The first and most effective defense against the flu is cleanliness. John Rosales of the NEA outlines the five basic steps of flu-fighting in our schools:
From the first fall sniffles to the advance of flu season, educators and students can’t completely avoid being exposed to colds and viruses, but they can take actions to reduce the chances of getting sick.
We asked four experienced, award-winning custodians—those professionals on the frontlines of keeping schools clean—for their advice on minimizing the spread of germs in the classroom. Here are their top five tips:
1. Wipe It Down
Fortunately, custodians provide a thorough cleaning of classrooms before and/or after school, but teachers and paras can help contain the spread of germs in between classes by “cleaning desktops, counters, sinks, soap and paper towel dispensers especially during a flu outbreak,” says Pat Nicholson, winner of the 2009 C.L.E.A.N. Award (Custodial Leaders for Environmental Advocacy Nationwide). “Wiping door handles and frames, walls and counters that are touched by hundreds of hands every day with an effective sanitizer and a micro fiber towel will limit the spread of viruses.”
2. Stock Supplies and Cover Up
“Teachers and paras should keep tissues, hand sanitizer, and sanitizer wipes in classrooms for when kids sneeze or cough,” says Briana Rivera, from Saks Elementary School in Anniston, Alabama, and a runner-up in this year’s C.L.E.A.N. Award competition. “As a preventive measure, they should talk to the kids about covering their mouths and washing their hands to contain the spread of germs.”
Steve Brooks of the Maryland State Teachers Association has spent 15 years in school maintenance. He says that classrooms with sinks should have the proper hand sanitizers to take advantage of a quick way to kill germs before they spread.
“When students cough, immediately ask them to go to the sink and wash,” says Brooks, president of the Calvert Association of Educational Support Staff. “Keep disinfector wipes in stock and continuously wipe off.”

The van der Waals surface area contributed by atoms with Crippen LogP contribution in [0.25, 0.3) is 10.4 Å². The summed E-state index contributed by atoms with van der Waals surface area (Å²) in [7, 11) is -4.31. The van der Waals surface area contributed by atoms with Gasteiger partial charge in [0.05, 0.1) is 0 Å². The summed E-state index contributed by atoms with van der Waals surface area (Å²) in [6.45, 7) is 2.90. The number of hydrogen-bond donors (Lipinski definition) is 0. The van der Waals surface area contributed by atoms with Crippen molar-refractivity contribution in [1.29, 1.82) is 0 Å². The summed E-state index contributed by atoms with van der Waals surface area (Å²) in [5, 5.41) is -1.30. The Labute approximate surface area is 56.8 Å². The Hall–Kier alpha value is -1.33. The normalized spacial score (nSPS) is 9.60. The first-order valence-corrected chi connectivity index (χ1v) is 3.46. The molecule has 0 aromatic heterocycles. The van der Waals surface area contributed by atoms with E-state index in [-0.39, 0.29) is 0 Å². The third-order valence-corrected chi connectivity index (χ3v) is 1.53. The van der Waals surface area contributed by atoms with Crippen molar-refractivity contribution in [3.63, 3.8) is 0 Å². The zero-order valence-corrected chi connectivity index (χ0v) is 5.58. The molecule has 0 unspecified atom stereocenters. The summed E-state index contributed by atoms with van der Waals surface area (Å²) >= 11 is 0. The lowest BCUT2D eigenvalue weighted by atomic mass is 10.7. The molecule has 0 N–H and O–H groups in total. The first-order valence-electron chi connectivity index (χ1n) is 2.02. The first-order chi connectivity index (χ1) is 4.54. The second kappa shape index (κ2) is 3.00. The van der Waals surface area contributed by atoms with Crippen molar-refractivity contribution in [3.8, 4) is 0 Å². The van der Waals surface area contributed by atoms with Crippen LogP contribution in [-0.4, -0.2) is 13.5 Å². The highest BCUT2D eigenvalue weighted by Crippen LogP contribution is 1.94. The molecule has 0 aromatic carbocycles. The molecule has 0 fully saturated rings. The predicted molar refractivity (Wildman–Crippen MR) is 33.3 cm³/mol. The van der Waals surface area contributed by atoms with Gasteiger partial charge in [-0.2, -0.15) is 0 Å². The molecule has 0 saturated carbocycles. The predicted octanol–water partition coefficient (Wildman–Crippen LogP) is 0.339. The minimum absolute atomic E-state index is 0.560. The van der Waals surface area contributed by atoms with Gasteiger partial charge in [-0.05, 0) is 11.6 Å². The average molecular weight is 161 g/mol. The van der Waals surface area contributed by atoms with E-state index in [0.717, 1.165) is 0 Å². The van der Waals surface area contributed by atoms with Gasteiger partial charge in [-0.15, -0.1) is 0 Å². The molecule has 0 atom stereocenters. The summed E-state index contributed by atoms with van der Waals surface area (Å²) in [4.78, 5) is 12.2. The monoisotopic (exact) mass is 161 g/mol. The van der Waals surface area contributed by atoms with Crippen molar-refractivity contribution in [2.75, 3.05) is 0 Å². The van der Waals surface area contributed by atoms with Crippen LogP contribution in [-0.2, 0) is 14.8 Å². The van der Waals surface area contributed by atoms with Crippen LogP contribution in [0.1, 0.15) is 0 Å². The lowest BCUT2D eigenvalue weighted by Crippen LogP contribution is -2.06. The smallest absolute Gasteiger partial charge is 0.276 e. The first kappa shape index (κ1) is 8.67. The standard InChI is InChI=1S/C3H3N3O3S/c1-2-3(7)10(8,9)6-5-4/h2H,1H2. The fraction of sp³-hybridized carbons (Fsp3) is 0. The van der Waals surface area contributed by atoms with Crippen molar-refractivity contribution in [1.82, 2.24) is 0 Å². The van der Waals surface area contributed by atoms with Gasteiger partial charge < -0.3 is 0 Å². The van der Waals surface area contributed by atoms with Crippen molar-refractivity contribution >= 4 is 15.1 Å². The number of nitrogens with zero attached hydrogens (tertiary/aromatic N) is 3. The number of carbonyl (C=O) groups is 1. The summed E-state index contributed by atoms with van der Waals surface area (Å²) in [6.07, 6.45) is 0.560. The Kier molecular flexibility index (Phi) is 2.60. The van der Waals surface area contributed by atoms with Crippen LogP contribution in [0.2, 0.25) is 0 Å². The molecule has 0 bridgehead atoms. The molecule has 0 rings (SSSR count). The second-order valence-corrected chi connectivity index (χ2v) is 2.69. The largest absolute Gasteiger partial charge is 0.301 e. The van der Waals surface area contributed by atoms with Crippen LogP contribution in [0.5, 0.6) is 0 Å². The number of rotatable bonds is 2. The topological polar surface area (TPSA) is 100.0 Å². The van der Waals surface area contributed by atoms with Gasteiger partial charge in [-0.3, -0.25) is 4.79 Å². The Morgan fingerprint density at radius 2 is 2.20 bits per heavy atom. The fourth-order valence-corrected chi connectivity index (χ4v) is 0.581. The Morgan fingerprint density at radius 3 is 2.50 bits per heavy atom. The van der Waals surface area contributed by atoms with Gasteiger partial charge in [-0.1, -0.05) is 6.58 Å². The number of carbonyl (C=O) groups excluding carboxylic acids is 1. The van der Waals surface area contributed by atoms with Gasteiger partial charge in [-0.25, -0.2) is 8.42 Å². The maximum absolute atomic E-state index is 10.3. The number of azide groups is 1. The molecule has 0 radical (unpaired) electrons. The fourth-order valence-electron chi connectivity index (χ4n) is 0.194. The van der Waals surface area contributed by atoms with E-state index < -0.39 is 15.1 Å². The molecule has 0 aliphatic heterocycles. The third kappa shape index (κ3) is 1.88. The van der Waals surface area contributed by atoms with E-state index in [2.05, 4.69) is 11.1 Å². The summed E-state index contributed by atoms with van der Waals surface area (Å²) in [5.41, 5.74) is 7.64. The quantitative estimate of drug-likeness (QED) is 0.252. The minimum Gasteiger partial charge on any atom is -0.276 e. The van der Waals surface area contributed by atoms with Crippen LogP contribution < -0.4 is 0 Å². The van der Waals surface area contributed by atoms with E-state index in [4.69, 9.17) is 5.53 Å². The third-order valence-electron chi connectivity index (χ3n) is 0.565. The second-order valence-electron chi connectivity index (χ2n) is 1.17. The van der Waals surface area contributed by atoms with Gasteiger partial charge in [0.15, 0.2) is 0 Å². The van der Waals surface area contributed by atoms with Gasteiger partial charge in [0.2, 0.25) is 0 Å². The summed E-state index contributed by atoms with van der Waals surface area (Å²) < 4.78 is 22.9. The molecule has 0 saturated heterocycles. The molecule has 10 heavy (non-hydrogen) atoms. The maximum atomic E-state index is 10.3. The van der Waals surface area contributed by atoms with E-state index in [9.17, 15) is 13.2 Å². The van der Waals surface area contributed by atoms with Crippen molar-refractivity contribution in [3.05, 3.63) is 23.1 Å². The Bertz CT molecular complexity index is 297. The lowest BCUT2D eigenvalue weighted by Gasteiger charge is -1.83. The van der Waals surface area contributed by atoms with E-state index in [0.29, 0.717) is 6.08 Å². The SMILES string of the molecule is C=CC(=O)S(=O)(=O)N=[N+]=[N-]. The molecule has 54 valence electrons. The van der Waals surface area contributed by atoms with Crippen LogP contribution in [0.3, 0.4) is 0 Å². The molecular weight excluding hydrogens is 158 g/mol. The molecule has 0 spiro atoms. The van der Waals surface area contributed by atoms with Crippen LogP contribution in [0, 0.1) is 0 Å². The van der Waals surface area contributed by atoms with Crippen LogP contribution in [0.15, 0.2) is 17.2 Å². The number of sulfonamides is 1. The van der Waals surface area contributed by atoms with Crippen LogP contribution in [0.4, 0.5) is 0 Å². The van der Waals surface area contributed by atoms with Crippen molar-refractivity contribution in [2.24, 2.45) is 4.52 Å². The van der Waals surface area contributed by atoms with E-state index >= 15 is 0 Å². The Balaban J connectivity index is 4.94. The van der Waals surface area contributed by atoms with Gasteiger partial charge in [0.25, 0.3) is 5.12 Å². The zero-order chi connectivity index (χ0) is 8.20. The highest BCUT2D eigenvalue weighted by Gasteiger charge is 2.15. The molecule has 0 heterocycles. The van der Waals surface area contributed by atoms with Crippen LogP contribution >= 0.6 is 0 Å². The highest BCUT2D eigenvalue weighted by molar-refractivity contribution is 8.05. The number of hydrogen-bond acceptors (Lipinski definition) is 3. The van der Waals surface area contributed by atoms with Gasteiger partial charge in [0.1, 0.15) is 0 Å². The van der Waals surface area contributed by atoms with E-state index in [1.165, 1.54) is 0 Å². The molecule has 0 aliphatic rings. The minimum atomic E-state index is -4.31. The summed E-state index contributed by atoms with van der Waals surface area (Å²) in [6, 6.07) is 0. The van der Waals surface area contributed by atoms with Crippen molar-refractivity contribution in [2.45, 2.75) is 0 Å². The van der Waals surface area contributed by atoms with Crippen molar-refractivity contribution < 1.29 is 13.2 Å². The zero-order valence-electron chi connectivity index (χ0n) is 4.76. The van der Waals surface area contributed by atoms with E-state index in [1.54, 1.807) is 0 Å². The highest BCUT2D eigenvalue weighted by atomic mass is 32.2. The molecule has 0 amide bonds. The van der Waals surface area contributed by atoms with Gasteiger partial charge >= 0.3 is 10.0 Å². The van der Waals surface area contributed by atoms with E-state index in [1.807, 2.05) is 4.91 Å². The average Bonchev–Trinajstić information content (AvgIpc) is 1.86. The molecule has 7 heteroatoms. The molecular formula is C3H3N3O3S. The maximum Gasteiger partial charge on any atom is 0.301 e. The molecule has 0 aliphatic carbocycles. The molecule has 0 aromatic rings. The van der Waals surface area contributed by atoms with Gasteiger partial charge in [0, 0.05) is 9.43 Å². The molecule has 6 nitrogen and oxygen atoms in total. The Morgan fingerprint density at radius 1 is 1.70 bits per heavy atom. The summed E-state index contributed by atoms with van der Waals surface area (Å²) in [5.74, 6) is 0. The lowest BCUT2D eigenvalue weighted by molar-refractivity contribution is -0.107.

3. Monitor Students and Send Them Home When Appropriate
When necessary, teachers should send sick kids home.
“Paras can help keep an eye on the kids who are coughing,” says Brooks, a graduate of the ESP Leaders for Tomorrow program. “Because kids cough and keep going.”
Nicholson confirms that staff should be on the lookout for students as well as teachers with flu symptoms. “Staff with the flu should stay home as well,” he says.
4. Minimize Objects That Attract Germs
Teachers and paraeducators should also “always work to minimize the number of objects in a classroom that are handled by students and can carry germs,” says Arnold.
Nicholson says sofas, beanbag chairs, recliners, and rugs are “asthma trigger reservoirs,” providing a home for dust, dust mites, pet dander, and pathogens which can trigger asthma attacks. Nearly one in 10 students has asthma.
“These students will benefit from the removal of these items,” Nicholson says. “This type of furniture also obstructs cleaning in your classroom.”
And while you’re at it, cut down on clutter.
“Uncluttered horizontal surfaces can be cleaned quickly and easily,” says Nicholson. “Desks and countertops collect dust and particulates. It takes custodians longer to clean surfaces covered with clutter.”
5. Work as a Team
“Dealing with germs is a team effort,” says Brooks, who works at Patuxent High School in Lusby. “We might not get 100 percent of them, but you need to have the teacher and para supporting what custodians do in the morning and after school.”
Other vital members in this team effort include students.
“We teach kids everything else, so we can teach them how to keep from spreading germs,” Brooks adds.
This article has been edited. The original appeared here.